Every year, on the 15th August, our village is host to one of the most traditional and colourful festivals. Every other year, it is supplemented by the inclusion of the musicians and dancers from the Célébrations Interculturelles de la Montagne à Evolène (CIME), which takes place in the few days leading up to this and concludes with a final Gala evening performance.
The main event starts with a procession of vintage cars. This is followed by people dressed in traditional costumes, demonstrating local dancing, music and crafts. This year it was interspersed with performers from Russia, Armenia, Ecuador, Italy and Montenegro.
As you can see from the photos below (the best ones of which were taken by my wife Jude, as marked), everyone had a fabulous time. And if you ever wondered where this utopia is that I live, but couldn’t be bothered to look it up, I’ve added a map at the end. 😊
While I was away in Krakow it snowed, as indeed it did the day I came back, so our little valley was completely white once more. As ever though, it seems, the sun has been out since and doing its best to clear it all away again, particularly on the south facing slopes and this has led to the emergence of the first Spring flowers… (My little Swiss Alpine Flora book has been gathering dust for 6 months, so it was good to get it out again. 🙂)
I decided to get some fresh air yesterday and took a short (maybe 3km / 2 miles) walk behind our chalet along the still partially covered paths and tracks in the area called Les Flantses, which lead up to the small hamlet of Volovron. As you can see below, you don’t have to walk very far to get a good view of the valley and surrounding mountains.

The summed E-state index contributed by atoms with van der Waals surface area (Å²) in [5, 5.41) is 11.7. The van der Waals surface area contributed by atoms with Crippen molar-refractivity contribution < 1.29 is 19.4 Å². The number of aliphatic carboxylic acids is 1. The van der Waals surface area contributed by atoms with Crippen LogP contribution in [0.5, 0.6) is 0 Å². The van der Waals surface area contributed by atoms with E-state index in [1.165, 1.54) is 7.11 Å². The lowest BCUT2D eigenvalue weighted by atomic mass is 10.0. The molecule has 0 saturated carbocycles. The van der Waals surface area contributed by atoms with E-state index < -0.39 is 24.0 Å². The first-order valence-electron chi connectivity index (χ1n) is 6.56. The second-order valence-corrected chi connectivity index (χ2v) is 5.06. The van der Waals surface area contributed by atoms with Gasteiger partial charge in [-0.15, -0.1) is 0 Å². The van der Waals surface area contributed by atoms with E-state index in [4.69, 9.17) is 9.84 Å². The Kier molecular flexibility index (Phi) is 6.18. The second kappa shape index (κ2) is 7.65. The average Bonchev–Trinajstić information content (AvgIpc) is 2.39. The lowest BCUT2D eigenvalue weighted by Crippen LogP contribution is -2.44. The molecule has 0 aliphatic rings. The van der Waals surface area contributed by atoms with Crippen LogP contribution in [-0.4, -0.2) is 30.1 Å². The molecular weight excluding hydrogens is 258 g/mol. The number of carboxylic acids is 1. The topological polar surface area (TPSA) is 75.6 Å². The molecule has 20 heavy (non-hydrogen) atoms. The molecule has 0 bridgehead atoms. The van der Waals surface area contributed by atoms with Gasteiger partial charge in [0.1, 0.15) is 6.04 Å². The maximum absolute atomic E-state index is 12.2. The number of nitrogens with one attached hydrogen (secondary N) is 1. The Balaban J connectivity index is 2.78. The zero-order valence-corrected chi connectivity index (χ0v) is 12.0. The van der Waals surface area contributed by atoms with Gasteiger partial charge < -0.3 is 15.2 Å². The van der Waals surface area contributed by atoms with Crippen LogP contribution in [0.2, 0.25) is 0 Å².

I received such positive feedback on the village photographs in my last post, (thank you Jet and M.Oniker), that I decided to take a few more pictures for you to enjoy. But first, a little background…
Evolène is a village at around 1,380m (4,525ft) in the Val d’Hérens, which itself is in the southern part of the Valais canton of Switzerland. The population of the whole commune (which includes the neighbouring villages of Les Haudères, Villa, La Sage, La Forclaz and Arolla) is only about 1,700. Despite this relatively low number, we have 8 bar/restaurants in our village alone. These survive due to the number of visitors that we get both during the winter, for skiing, and the summer for walking, cycling or mountaineering. I read that 55% of the available light (i.e from when it appears from, or disappears, behind the mountains), is sunshine. And with little wind and a fairly dry atmosphere, not to mention some beautiful scenery, you can see why it’s quite popular.
At the moment we have the annual Carnival, which this year runs from 6th January to 5th March, (this explains why some of the pictures still show what appear to be Christmas decorations) and in the summer from 10th to 15th August there will be the biannual, CIME mountain folklore festival. More posts to come on these no doubt… 😄